October 25, 2005

Repost: Tests and English --by Bruce Lin

TOEIC, TOEFL, IELTS, GRE, GEPT…so many tests there to puzzle you. Which one is better in proving your English worth? Actually, it would be plainly silly to compare them, as English is so vast and complicated that one test alone can't judge your ability; no test will ever be perfect enough to improve your English. Yet, one approach remains simple and true – if you USE English every day, your English will be better with each passing day. So many English textbooks serve more like detours than short-cuts – they show you English rules that you will forever have hard time memorizing. To use English, you don't need those rules. However, when you use English, you have to constantly refer to those rules in order to refine your English.

In society, unfortunately, people never have the interest to know you; their mentality is only high enough to understand a certificate. Memorizing those rules becomes important. The thing is, tests can't really determine abilities, but people need those stinky certificates to help them move forward. My concern is, tests kill your interests in learning English. Preparing for a test is seldom inspiring, and it is a real torture to go through it. When you pass a test, you probably wish not to go through it again. Worse, if you fail, you would believe that the low testing score represents you – a stigma that is hard to shed. You either do not want to take the test again or unwillingly give it a second try. With an attitude like that, your English will never go anywhere. If you lose interest in learning, even God cannot save you. It takes daily habit to learn English; it is absurd to pressure yourself to learn every day.

A test can not tell you interesting stories, it does not help you interpret texts, it does not guide you to appreciate the author's writing style, and it does not lead you to the universe. Probably the worse thing a test can do is that it does not allow mistakes. It's okay to make mistakes – you should, actually. Mistakes are step stones by which we get to climb higher. You don't need an English master to tell you this; it's common sense. Please see the following quote from an essay, To Err is human:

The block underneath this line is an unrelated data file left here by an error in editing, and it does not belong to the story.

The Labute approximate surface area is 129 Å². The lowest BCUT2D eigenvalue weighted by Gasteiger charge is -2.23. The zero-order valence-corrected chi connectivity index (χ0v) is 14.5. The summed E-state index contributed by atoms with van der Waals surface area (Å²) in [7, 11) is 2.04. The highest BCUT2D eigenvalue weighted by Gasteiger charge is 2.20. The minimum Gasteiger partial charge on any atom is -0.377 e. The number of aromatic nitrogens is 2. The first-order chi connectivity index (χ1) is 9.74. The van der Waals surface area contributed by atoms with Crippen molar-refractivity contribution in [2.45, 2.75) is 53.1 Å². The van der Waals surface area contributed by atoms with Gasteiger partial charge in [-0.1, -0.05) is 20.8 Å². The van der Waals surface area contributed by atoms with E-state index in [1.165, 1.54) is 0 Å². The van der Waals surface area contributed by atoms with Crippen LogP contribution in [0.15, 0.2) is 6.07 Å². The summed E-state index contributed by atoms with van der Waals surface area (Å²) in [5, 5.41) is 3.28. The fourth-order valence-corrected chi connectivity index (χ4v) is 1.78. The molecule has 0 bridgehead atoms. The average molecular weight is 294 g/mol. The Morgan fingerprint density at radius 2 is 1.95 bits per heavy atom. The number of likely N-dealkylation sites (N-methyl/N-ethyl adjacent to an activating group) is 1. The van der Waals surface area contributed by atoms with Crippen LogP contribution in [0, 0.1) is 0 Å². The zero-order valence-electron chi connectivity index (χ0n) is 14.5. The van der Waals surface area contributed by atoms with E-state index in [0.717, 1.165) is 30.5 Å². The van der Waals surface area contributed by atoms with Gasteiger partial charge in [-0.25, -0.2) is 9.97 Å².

Everything people do, they do imperfectly. This is not a flaw but an asset. If we always performed perfectly, we could not maintain the tentativeness and flexibility that characterize human learning and the ways we interact with our environment and with on another…Unlike the computer, people do not exhibit specifically programmed, totally dependable responses time after time. We are tentative, we act impulsively, we make mistakes, and we tolerate our own deviations and the mistakes of others. (Yetta M. Goodman and Kenneth S. Goodman, 1994)

Don't let those tests stop you. Don't let your mistakes stops you. If you don't give yourself a chance, who will?


October 24, 2005

Sayonara, my friends.

I eventually finished off the last class of mine at Xinzhu G.V.; that is, all my English classes have come to an end since last Saturday.

In the last class, I was so glad to see frineds of mine mostly sacrifice their weekend to join in the last chance and came to my class. Album came to see me though he was so tied up in his work. And, Roger, thanks for your attendance. It has only been few times since I saw you take my class. But, you seem never to skip any ones till the last hour. Stanley, you are always the first one to show up in the class and I appreciate that so much for your presence. I hope to see you take more responsibility in your career. Jessie, you are such a great mom. Surly all the effort you have made to your daughter will be worthwhile someday.